Generally most of todays program releases will allow the program files to be located on drives other than "C", however there are still some that require their files on "C", and specific files in shared directories.

As for clean sweep and other such programs, they really serve no purpose in these types of issues.

Dennis
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by:kneea
ID: 6155404
You could use the d drive for virtual memory.  It could really speed things up and would fix the amount of free space on C.  It would be like having a larger c drive and more memory all at once.

You could go even further, and put your temporary internet files and other temp directories there too.

This again would free more space from the c drive and help fix the amount of free space available.

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Expert Comment

by:jhawklyn
ID: 6156804
>Can I duplicate a Windows directory on the D:

Technically Yes, but why bother when you don't need to, and doing so would waste space.

> Can I duplicate a Windows Directory on the D:  driveto make program install on
the D: drive work?

Not needed.  As as been pointed out, any well written program will allow you to specify the destination location for the install, be it drive 'D' through 'Z'

>>Or, is this simply impossible due to programming coding that defaults to C: .dll's
and such?

Nope.   It should be a cakewalk if the author of the software did their job right.  

kahlean - has a good point about knowing what is installed where.   Not all software includes clean Install/Uninstall routines.  Tools like CleanSweep and Oilchange help cover those deficiencies.   Being a cheapskate, I use a freeware tool 'InCntrl5' - A free utility available from PC-Magazine:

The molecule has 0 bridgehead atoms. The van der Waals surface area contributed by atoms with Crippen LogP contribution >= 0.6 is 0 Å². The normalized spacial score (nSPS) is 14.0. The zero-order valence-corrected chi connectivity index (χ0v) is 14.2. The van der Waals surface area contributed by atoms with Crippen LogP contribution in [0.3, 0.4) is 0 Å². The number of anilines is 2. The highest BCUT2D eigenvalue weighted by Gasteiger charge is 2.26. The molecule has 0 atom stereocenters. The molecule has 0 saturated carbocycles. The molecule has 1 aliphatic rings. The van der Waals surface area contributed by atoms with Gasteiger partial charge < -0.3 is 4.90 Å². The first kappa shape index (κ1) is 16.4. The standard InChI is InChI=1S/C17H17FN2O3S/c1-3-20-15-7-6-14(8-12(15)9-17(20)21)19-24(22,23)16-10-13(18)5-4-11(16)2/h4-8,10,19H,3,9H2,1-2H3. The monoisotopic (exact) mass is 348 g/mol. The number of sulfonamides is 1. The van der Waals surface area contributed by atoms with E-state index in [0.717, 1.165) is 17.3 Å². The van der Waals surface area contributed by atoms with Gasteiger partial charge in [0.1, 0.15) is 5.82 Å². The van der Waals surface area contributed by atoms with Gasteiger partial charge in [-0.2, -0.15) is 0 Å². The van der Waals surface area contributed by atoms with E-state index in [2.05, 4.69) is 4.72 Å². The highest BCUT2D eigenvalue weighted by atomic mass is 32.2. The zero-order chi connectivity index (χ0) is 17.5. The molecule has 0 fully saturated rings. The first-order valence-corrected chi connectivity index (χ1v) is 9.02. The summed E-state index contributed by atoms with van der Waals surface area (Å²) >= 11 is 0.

http://www.zdnet.com/filters/user_rating/rate_product_text_details_sw/0,,77424,00.html

It is essentially a 'wrapper' program that you use to launch the Software Installation.  
It tracks the changes made during the install by taking a snapshot of your system before the install,
and after the install.   Then it generates a report of :
 - Files added, where the files were added
 - any modifications to autoexec.bat, config.sys
 - any modifications to the registry, system.ini, win.ini
 - any dll's added to the Windows system directory.

I have used this information on occaision to move an installed program from Drive 'C' to Drive 'D' rather than do an un-install  re-install, by
- moving the files
- changing all INI and registry mapping references.  
Probably not a task for a novice.

Good Luck!
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by:pallidin
ID: 6158318
Thanks to all. I see now that this is a daunting task perhaps best left alone. And, jhawklyn's points are excellent as well.
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by:dew_associates
ID: 6162257
Thanks Pallidin!